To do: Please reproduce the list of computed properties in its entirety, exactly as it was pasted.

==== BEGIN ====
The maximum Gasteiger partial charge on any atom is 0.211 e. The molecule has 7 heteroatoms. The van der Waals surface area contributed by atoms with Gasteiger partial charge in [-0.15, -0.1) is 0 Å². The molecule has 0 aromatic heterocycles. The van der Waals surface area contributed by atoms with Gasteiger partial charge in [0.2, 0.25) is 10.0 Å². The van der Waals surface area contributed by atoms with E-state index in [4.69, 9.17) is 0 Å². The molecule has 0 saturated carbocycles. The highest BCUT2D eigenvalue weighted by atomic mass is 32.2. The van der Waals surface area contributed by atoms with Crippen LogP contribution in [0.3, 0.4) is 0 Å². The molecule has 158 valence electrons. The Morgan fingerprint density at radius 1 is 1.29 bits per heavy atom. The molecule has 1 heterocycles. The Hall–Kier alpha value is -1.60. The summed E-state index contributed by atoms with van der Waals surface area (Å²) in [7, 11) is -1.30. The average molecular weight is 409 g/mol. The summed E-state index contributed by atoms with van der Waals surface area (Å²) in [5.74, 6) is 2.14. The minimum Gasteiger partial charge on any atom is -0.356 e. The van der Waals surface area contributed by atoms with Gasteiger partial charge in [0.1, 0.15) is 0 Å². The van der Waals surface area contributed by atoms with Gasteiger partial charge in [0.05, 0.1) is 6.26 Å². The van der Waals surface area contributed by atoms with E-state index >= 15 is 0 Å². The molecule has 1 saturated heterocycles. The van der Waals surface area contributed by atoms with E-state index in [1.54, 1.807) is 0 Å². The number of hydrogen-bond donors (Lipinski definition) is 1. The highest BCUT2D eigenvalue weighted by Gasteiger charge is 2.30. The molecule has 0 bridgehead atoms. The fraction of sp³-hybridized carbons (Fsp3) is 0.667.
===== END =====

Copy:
The maximum Gasteiger partial charge on any atom is 0.211 e. The molecule has 7 heteroatoms. The van der Waals surface area contributed by atoms with Gasteiger partial charge in [-0.15, -0.1) is 0 Å². The molecule has 0 aromatic heterocycles. The van der Waals surface area contributed by atoms with Gasteiger partial charge in [0.2, 0.25) is 10.0 Å². The van der Waals surface area contributed by atoms with E-state index in [4.69, 9.17) is 0 Å². The molecule has 0 saturated carbocycles. The highest BCUT2D eigenvalue weighted by atomic mass is 32.2. The van der Waals surface area contributed by atoms with Crippen LogP contribution in [0.3, 0.4) is 0 Å². The molecule has 158 valence electrons. The Morgan fingerprint density at radius 1 is 1.29 bits per heavy atom. The molecule has 1 heterocycles. The Hall–Kier alpha value is -1.60. The summed E-state index contributed by atoms with van der Waals surface area (Å²) in [7, 11) is -1.30. The average molecular weight is 409 g/mol. The summed E-state index contributed by atoms with van der Waals surface area (Å²) in [5.74, 6) is 2.14. The minimum Gasteiger partial charge on any atom is -0.356 e. The van der Waals surface area contributed by atoms with Gasteiger partial charge in [0.1, 0.15) is 0 Å². The van der Waals surface area contributed by atoms with Gasteiger partial charge in [0.05, 0.1) is 6.26 Å². The van der Waals surface area contributed by atoms with E-state index >= 15 is 0 Å². The molecule has 1 saturated heterocycles. The van der Waals surface area contributed by atoms with E-state index in [1.54, 1.807) is 0 Å². The number of hydrogen-bond donors (Lipinski definition) is 1. The highest BCUT2D eigenvalue weighted by Gasteiger charge is 2.30. The molecule has 0 bridgehead atoms. The fraction of sp³-hybridized carbons (Fsp3) is 0.667.